Black golf pioneer Lee Elder dead at 87: PGA Tour

Elder, who battled racism throughout his career, made history when he earned a place in the 1975 Masters, becoming the first Black player to qualify for the tournament.

The racial barrier-breaking golfer, who was chosen as the ceremonial starter for this year's Masters, was one of the first Black professionals to play on the tour after the PGA lifted its ban on non-white players in 1961.(File Photo)   -  AP

Trailblazing golfer Lee Elder, the first Black player to qualify for the Masters, has died, the PGA Tour announced on Monday. He was 87.

Elder, who battled racism throughout his career, made history when he earned a place in the 1975 Masters.

The racial barrier-breaking golfer, who was chosen as the ceremonial starter for this year's Masters, was one of the first Black professionals to play on the tour after the PGA lifted its ban on non-white players in 1961.

He qualified for the PGA Tour for the first time in 1968, and won his first tournament in 1974 at the Monsanto Open in Florida -- ensuring him a place in the Masters the following year.

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"In 1975, the strongest memory as I recall was how nervous I was going to the first tee," Elder recalled earlier this year.

"I had a wonderful round that day. Every tee and every green I walked on I got tremendous ovations. Having something like that helped settle you down. I was able to stick with business."

Elder posted a 74 and a 78 in his historic Masters appearance, missing the cut.

However his road to the tournament had been turbulent, with Elder goinreceiving death threats warning him not to play in Georgia.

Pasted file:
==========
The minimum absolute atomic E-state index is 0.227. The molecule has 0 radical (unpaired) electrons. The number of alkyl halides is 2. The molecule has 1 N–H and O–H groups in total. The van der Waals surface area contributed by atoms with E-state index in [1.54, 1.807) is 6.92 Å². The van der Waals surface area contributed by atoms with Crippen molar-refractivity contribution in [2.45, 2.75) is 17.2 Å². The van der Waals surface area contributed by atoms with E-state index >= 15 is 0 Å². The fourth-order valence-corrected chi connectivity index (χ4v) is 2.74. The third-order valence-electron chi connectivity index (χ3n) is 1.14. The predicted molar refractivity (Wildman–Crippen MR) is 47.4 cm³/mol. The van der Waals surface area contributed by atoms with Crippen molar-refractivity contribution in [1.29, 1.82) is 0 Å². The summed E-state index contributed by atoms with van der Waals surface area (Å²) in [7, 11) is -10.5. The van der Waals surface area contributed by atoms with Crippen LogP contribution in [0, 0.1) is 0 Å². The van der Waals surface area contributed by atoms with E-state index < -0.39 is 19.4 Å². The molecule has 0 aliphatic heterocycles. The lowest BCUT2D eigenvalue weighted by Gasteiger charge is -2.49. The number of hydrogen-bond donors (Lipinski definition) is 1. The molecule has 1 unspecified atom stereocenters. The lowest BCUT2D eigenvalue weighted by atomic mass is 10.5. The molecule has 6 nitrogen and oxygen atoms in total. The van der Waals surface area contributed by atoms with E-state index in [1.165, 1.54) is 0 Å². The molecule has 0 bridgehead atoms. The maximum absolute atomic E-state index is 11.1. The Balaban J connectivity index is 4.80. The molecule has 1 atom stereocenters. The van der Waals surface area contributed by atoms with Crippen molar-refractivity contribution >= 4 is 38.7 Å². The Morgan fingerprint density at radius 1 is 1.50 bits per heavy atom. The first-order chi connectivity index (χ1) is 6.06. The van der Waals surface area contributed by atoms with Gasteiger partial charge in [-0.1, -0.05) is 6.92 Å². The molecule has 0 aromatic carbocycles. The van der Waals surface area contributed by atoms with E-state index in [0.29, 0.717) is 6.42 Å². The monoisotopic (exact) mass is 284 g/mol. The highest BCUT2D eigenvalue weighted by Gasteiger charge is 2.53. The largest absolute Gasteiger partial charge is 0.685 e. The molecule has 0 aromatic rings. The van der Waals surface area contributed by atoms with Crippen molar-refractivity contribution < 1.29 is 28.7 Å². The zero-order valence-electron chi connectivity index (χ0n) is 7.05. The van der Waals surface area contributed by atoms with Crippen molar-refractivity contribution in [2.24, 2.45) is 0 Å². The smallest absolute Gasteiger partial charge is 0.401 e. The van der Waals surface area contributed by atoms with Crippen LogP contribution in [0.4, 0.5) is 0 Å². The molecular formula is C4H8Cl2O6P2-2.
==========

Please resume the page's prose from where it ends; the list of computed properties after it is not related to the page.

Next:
"It was frightening. You try to eliminate the possibility of anything happening," Elder said in an interview with CNN, revealing that the hostile reaction to his qualification left him mulling whether or not to play Augusta.

"I did consider not going. It was on my mind and I think the reason why I had thought about it was because it had been so difficult qualifying for the Masters."

Eventually Elder said he decided to play because "it was something that I had wanted ever since I came on the Tour."

"I think the reason why there had been so much talk about no Black man playing at Augusta and after all that, I wasn't going to qualify and not go."

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However Elder took precautions during the tournament, even renting two houses during the week of the event to keep his whereabouts a secret.

"The logic behind that was the fact we did not want the people to know where I was staying," he said.

Elder, who won four tournaments on the PGA Tour, would eventually go on to play in the Masters five times, with his best finish coming in 1979 when he tied for 17th.

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